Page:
- After a week of reading useless information about the Derby horses walking the shedrow and galloping a mile and a half the wrong way around the track, the serious workouts got under way this morning. And though I’ll be glued to TVG’s The Works later today and all week long (though with most of the field having worked today, I don’t know how they’re going to fill the expanded one hour show as the week goes on....probably with horses walking the shedrow and galloping a mile and a half the wrong way), I think you have to take what you’re going to see and read for what they’re worth. These are good horses who are in the process of maturing physically and mentally, and most of them are going to work out very well. And you’re going to read a lot of comments like the ones already in the Bloodhorse.com account of this mornings works:
“It was perfect" – Michael Trombetta on Sweetnorthernsaint, six furlongs in 1:11.79.
"He bounded off the track....so you can tell he is really doing good here." – Frankie Alvarado, on Steppenwolfer, six furlongs in 1:13 1/5, final 1/8th in :12 4/5.
"...just what I wanted." – Bob Holthus on Lawyer Ron, five furlongs is :58 4/5, gallop out in 1:11.
"He could not be doing any better. He (Guidry) couldn't get him to pull up.” – Dale Romans, on Sharp Humor, five furlongs in :59 2/5.
I recall last year all the ooo’s and ah’s over how great horses like Bandini, Bellamy Road, Wilko, Noble Causeway, High Limit and Sun King all looked; as well as questions about the physical appearance of Afleet Alex. So, when you’re subjected to all the media overload, and everyone from Frank Lyons to Haskin to Mike Welsch drooling over this horse or that one, just try to keep in mind that the race will be won or lost on Saturday, and the outcome will very likely be dictated more by the pace and just plain dumb luck then anything you see or hear this week. No workout will overcome a 45 second half, or an inpenetrable wall of horses.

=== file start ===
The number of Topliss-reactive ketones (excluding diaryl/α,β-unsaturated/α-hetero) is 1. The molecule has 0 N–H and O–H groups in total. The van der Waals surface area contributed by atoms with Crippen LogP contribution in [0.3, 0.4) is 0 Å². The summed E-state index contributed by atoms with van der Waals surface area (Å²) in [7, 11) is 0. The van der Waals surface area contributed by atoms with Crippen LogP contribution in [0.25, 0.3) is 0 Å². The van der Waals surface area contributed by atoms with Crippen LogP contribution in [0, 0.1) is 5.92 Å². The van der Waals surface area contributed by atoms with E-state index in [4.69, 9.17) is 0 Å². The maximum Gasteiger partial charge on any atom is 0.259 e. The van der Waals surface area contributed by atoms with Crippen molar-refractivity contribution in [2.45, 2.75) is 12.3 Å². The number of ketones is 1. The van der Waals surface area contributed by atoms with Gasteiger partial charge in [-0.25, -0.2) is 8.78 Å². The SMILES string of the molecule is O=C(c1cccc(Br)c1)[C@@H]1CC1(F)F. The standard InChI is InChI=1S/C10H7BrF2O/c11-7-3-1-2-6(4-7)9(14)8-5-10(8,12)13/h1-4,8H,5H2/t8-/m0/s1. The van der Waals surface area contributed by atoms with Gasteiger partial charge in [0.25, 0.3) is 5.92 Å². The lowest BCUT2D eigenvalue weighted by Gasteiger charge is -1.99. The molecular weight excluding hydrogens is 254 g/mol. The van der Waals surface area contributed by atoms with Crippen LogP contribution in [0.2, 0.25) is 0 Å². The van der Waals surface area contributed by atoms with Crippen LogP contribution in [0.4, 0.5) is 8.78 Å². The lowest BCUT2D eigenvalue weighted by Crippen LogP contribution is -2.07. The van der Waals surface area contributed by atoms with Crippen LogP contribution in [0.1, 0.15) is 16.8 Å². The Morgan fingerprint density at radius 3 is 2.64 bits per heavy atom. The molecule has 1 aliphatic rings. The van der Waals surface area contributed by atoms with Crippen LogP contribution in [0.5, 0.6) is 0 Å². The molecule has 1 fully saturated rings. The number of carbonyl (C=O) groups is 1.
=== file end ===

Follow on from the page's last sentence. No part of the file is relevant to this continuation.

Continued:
- I saw a comment by Andy Beyer that if anything, Sinister Minister’s Beyer for the Blue Grass might have been too low. Just keep in mind that he said the same thing last year about Bellamy Road’s number for the Wood.
- After a brief slump, Steve Asmussen won another two-year old race at Keeneland on Friday when Joangel won in her second start at 4-5. She’s a daughter of Abajo (Robyn Dancer), who now stands for $1,250 in California. You may recall Abajo; he was a moderate stakes horse in sprints at – I don’t like to say “minor” tracks, but let’s say not the ones considered the “majors.” Talk about obscure sires; there are no sire stats available on either of the stallion sites, and his stud farm doesn’t have a website.
You may have read about the 6th at Keeneland in the comments section, as Sanibel Storm tossed Julien Leparoux over the rail.
He hit the safety rail, did an acrobatic roll and hit the turf course but was on his feet in a matter of seconds. Sanibel Storm stayed on her feet and was picked up by outriders after the race. [Louisville Courier-Journal](Sanibel Storm’s trainer, Graham Motion, also bounced back by taking the 7th with favored General Jumbo.) The favorite was Come Together at 8-5, and it was yet another losing favorite for Garrett Gomez and Pletcher. Winner Cowgirls Don’t Cry ($52.20) was the first winner for freshman sire Pure Prize (Storm Cat).
Then, in the 9th, the G3 Fifth Third Elkhorn, Gomez/Pletcher had to settle for second with second choice Go Deputy, to longshot Pellegrino. Finally, in the final race of the meeting, as the action shifts to Churchill today, the pair got into the win column with Zinzan, a $1.3 million Grand Slam colt graduating in his third start.
- Bruce Gumer is getting his Derby tickets back, but he was also slapped with 241 additional counts of scalping, carrying potential fines of up to $60,000, based on records that listed prices for different tickets and the people he sold them to. [Courier-Journal]